There was an issue in the recent Jason Aaron run on the Wolverine solo book that blew me away. There’s an event staged for Wolverine to remind him that he has friends. Various players around the Marvel Universe are brought together to talk about their friend. But, it’s the three panel shot below that shows what lies at the heart of the X-Men. No matter how big of a crazed loner you become, you made friends and these guys have your back. Even when Cyclops loses his mind, betrayed Xavier’s dream and starts leading a paramilitary outfit in the wilds of Canada; your friends still care. Later in the issue, Namor insinuates that he can’t swim. I didn’t know that was a thing, but OK.
What about The Fastball Special? A few readers sent me comments saying that they were pissed that it didn’t get a mention in the Colossus chapter. Well, I always felt that it was almost always Wolverine getting used as the Fastball, so how’s about attributing to the person being hurled through the air? It takes two to tango, but Wolverine was always the one being launched claws out into a Sentinel’s face. Still, what else can you say? It’s one of the most striking visuals in American comics and it serves as a cultural touch point for all Marvel fans. Anyone who has read a X-book over the years has that moment as a shared experience and it speaks to those perfect times where everyone comes together and enjoys what matters most in our brave geek community.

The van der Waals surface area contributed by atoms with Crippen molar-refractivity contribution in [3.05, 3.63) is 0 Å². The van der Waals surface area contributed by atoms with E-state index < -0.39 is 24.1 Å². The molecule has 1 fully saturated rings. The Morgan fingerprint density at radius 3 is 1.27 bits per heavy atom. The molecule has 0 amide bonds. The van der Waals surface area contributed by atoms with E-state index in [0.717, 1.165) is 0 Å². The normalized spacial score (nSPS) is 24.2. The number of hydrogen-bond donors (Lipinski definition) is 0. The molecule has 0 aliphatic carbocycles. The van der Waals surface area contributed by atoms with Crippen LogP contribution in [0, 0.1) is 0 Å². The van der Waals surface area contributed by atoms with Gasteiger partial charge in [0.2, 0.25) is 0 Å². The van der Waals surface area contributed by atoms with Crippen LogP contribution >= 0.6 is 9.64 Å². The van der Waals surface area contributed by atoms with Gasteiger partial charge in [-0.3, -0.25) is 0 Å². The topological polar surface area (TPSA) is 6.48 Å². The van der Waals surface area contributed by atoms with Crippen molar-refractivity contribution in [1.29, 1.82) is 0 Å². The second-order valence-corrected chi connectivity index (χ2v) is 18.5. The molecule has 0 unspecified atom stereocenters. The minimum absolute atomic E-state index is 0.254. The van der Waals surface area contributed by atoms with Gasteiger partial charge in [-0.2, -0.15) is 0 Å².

In the modern era, Wolverine is the head of the Jean Grey School. After the Schism, I’m firmly Team Logan and I support the effort to bring normalcy to the emerging new mutants of the world. I was a little heartbroken to see Aaron leave the series, as I could’ve stood to see him become the new Claremont in terms of longevity. But, new teams and new changes are part of the appeal of comics. If everything stayed the same, they would be Archie books. Which now have changed rapidly to match a new fanbase that demands crazier antics. But, there’s still that looming Death of Wolverine event. While I believe death in comics can be used as an effective storytelling tool, there is the push to cheapen it. Can’t we have some middle ground? Sure, the characters will come back in time, but the setup to the event has to mean something.
Looking back with the aid of history, I can see that Wolverine was important to the overall health of Marvel Comics. He was part of the mid 70s renaissance that represented Marvel officially beginning to dominate DC in terms of popularity and sales. Plus, his popularity took X-Men from a publishing curiosity and developed it into a franchise. There’s not a lot of one-off Hulk villains that end up joining a revamped team. Especially ones that end up becoming flagship characters for a company. There’s nothing about Wolverine that isn’t odd, but who cares? He is the best there is at what he does. That being producing content for fanboys and fangirls online.
I found out that I’m legally obligated to mention something about Hugh Jackman when discussing Wolverine online. I don’t really have much to say, so I’m asking that fans create MS Paint art to help me out.